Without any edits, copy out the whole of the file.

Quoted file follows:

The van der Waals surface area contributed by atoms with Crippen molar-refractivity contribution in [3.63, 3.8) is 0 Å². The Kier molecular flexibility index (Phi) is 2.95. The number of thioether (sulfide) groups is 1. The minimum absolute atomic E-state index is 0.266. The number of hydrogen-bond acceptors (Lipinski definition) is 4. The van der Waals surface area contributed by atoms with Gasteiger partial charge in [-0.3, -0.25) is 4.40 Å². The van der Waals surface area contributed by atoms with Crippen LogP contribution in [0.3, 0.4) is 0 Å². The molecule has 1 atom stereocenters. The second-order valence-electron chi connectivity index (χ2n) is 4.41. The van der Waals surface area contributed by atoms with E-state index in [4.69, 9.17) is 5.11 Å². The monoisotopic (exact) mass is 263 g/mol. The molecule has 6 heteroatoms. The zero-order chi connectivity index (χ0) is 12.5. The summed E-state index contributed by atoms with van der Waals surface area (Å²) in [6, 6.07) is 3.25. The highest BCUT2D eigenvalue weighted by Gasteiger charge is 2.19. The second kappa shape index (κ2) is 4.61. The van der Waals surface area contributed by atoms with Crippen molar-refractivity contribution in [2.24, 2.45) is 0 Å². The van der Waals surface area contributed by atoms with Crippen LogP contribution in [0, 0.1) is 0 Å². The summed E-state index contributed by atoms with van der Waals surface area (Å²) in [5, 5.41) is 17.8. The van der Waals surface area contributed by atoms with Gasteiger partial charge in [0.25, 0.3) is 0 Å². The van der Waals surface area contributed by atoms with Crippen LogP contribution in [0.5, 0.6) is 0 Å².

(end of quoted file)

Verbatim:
The van der Waals surface area contributed by atoms with Crippen molar-refractivity contribution in [3.63, 3.8) is 0 Å². The Kier molecular flexibility index (Phi) is 2.95. The number of thioether (sulfide) groups is 1. The minimum absolute atomic E-state index is 0.266. The number of hydrogen-bond acceptors (Lipinski definition) is 4. The van der Waals surface area contributed by atoms with Gasteiger partial charge in [-0.3, -0.25) is 4.40 Å². The van der Waals surface area contributed by atoms with Crippen LogP contribution in [0.3, 0.4) is 0 Å². The molecule has 1 atom stereocenters. The second-order valence-electron chi connectivity index (χ2n) is 4.41. The van der Waals surface area contributed by atoms with E-state index in [4.69, 9.17) is 5.11 Å². The monoisotopic (exact) mass is 263 g/mol. The molecule has 6 heteroatoms. The zero-order chi connectivity index (χ0) is 12.5. The summed E-state index contributed by atoms with van der Waals surface area (Å²) in [6, 6.07) is 3.25. The highest BCUT2D eigenvalue weighted by Gasteiger charge is 2.19. The second kappa shape index (κ2) is 4.61. The van der Waals surface area contributed by atoms with Crippen molar-refractivity contribution in [2.24, 2.45) is 0 Å². The van der Waals surface area contributed by atoms with Crippen LogP contribution in [0, 0.1) is 0 Å². The summed E-state index contributed by atoms with van der Waals surface area (Å²) in [5, 5.41) is 17.8. The van der Waals surface area contributed by atoms with Gasteiger partial charge in [0.25, 0.3) is 0 Å². The van der Waals surface area contributed by atoms with Crippen LogP contribution in [0.5, 0.6) is 0 Å².